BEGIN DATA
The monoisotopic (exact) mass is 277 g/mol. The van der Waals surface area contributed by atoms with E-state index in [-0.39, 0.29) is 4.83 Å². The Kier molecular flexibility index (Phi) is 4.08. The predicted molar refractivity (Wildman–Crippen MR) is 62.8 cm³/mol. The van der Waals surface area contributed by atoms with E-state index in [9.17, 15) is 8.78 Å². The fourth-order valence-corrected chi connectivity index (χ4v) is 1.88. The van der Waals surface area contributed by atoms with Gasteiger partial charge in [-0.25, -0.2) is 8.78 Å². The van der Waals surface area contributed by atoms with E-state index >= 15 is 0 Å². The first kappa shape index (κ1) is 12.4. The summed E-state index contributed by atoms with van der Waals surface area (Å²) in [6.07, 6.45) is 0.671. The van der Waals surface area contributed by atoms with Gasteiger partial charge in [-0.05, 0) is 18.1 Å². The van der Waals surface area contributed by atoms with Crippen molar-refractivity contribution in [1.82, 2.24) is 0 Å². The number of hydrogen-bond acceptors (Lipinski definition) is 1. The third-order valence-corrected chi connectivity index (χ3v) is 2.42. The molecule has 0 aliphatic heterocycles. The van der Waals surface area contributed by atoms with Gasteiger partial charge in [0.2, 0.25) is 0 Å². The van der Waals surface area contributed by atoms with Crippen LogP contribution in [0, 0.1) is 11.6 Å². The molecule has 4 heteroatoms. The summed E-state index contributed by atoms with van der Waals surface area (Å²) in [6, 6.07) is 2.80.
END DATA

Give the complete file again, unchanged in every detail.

The monoisotopic (exact) mass is 277 g/mol. The van der Waals surface area contributed by atoms with E-state index in [-0.39, 0.29) is 4.83 Å². The Kier molecular flexibility index (Phi) is 4.08. The predicted molar refractivity (Wildman–Crippen MR) is 62.8 cm³/mol. The van der Waals surface area contributed by atoms with E-state index in [9.17, 15) is 8.78 Å². The fourth-order valence-corrected chi connectivity index (χ4v) is 1.88. The van der Waals surface area contributed by atoms with Gasteiger partial charge in [-0.25, -0.2) is 8.78 Å². The van der Waals surface area contributed by atoms with E-state index >= 15 is 0 Å². The first kappa shape index (κ1) is 12.4. The summed E-state index contributed by atoms with van der Waals surface area (Å²) in [6.07, 6.45) is 0.671. The van der Waals surface area contributed by atoms with Gasteiger partial charge in [-0.05, 0) is 18.1 Å². The van der Waals surface area contributed by atoms with Crippen molar-refractivity contribution in [1.82, 2.24) is 0 Å². The number of hydrogen-bond acceptors (Lipinski definition) is 1. The third-order valence-corrected chi connectivity index (χ3v) is 2.42. The molecule has 0 aliphatic heterocycles. The van der Waals surface area contributed by atoms with Gasteiger partial charge in [0.2, 0.25) is 0 Å². The van der Waals surface area contributed by atoms with Crippen LogP contribution in [0, 0.1) is 11.6 Å². The molecule has 4 heteroatoms. The summed E-state index contributed by atoms with van der Waals surface area (Å²) in [6, 6.07) is 2.80.